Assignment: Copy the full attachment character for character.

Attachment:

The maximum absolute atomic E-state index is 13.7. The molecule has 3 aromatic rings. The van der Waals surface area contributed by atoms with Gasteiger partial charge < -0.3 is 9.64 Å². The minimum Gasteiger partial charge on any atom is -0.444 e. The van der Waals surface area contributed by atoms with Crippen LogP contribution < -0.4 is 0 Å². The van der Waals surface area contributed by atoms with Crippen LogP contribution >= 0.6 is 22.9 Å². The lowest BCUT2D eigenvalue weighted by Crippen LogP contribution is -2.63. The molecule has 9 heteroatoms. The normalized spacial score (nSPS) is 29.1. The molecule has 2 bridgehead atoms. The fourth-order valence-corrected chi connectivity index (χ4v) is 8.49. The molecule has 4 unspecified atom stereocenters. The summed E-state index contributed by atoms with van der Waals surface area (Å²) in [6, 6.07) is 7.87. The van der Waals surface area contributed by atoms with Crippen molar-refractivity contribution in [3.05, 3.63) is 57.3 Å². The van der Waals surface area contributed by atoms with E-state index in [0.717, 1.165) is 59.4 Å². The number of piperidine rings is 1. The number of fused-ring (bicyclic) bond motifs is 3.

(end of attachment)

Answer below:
The maximum absolute atomic E-state index is 13.7. The molecule has 3 aromatic rings. The van der Waals surface area contributed by atoms with Gasteiger partial charge < -0.3 is 9.64 Å². The minimum Gasteiger partial charge on any atom is -0.444 e. The van der Waals surface area contributed by atoms with Crippen LogP contribution < -0.4 is 0 Å². The van der Waals surface area contributed by atoms with Crippen LogP contribution >= 0.6 is 22.9 Å². The lowest BCUT2D eigenvalue weighted by Crippen LogP contribution is -2.63. The molecule has 9 heteroatoms. The normalized spacial score (nSPS) is 29.1. The molecule has 2 bridgehead atoms. The fourth-order valence-corrected chi connectivity index (χ4v) is 8.49. The molecule has 4 unspecified atom stereocenters. The summed E-state index contributed by atoms with van der Waals surface area (Å²) in [6, 6.07) is 7.87. The van der Waals surface area contributed by atoms with Crippen molar-refractivity contribution in [3.05, 3.63) is 57.3 Å². The van der Waals surface area contributed by atoms with E-state index in [0.717, 1.165) is 59.4 Å². The number of piperidine rings is 1. The number of fused-ring (bicyclic) bond motifs is 3.